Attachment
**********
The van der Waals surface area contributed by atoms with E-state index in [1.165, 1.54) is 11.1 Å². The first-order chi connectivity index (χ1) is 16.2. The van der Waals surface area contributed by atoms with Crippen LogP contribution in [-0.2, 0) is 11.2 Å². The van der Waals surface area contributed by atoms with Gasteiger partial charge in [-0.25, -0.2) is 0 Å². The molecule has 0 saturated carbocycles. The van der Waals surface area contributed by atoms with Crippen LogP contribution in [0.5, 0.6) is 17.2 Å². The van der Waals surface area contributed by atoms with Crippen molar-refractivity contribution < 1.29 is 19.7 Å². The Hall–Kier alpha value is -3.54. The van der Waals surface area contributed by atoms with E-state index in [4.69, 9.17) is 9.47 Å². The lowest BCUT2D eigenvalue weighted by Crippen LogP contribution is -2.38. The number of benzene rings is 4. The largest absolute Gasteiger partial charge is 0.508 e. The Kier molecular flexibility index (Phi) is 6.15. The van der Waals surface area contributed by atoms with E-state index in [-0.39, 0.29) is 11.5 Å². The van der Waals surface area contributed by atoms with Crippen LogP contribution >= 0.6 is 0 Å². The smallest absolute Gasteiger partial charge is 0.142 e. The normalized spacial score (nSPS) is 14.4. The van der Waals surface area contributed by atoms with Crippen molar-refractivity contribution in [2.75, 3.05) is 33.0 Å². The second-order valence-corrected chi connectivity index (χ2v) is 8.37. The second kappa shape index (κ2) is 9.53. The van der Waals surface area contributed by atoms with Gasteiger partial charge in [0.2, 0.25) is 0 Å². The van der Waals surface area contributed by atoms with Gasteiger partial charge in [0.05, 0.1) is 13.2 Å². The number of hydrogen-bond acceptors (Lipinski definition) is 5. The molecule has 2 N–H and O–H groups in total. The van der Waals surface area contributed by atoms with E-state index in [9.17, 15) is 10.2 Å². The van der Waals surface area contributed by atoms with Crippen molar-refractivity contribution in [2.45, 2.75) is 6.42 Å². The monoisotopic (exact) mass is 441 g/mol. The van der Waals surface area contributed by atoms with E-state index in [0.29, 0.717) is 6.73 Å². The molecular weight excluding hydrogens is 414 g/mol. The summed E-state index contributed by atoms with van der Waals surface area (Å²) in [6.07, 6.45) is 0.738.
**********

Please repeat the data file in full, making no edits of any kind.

The van der Waals surface area contributed by atoms with E-state index in [1.165, 1.54) is 11.1 Å². The first-order chi connectivity index (χ1) is 16.2. The van der Waals surface area contributed by atoms with Crippen LogP contribution in [-0.2, 0) is 11.2 Å². The van der Waals surface area contributed by atoms with Gasteiger partial charge in [-0.25, -0.2) is 0 Å². The molecule has 0 saturated carbocycles. The van der Waals surface area contributed by atoms with Crippen LogP contribution in [0.5, 0.6) is 17.2 Å². The van der Waals surface area contributed by atoms with Crippen molar-refractivity contribution < 1.29 is 19.7 Å². The Hall–Kier alpha value is -3.54. The van der Waals surface area contributed by atoms with E-state index in [4.69, 9.17) is 9.47 Å². The lowest BCUT2D eigenvalue weighted by Crippen LogP contribution is -2.38. The number of benzene rings is 4. The largest absolute Gasteiger partial charge is 0.508 e. The Kier molecular flexibility index (Phi) is 6.15. The van der Waals surface area contributed by atoms with E-state index in [-0.39, 0.29) is 11.5 Å². The van der Waals surface area contributed by atoms with Crippen LogP contribution >= 0.6 is 0 Å². The smallest absolute Gasteiger partial charge is 0.142 e. The normalized spacial score (nSPS) is 14.4. The van der Waals surface area contributed by atoms with Crippen molar-refractivity contribution in [2.75, 3.05) is 33.0 Å². The second-order valence-corrected chi connectivity index (χ2v) is 8.37. The second kappa shape index (κ2) is 9.53. The van der Waals surface area contributed by atoms with Gasteiger partial charge in [0.2, 0.25) is 0 Å². The van der Waals surface area contributed by atoms with Gasteiger partial charge in [0.05, 0.1) is 13.2 Å². The number of hydrogen-bond acceptors (Lipinski definition) is 5. The molecule has 2 N–H and O–H groups in total. The van der Waals surface area contributed by atoms with E-state index in [9.17, 15) is 10.2 Å². The van der Waals surface area contributed by atoms with Crippen molar-refractivity contribution in [2.45, 2.75) is 6.42 Å². The monoisotopic (exact) mass is 441 g/mol. The van der Waals surface area contributed by atoms with E-state index in [0.29, 0.717) is 6.73 Å². The molecular weight excluding hydrogens is 414 g/mol. The summed E-state index contributed by atoms with van der Waals surface area (Å²) in [6.07, 6.45) is 0.738.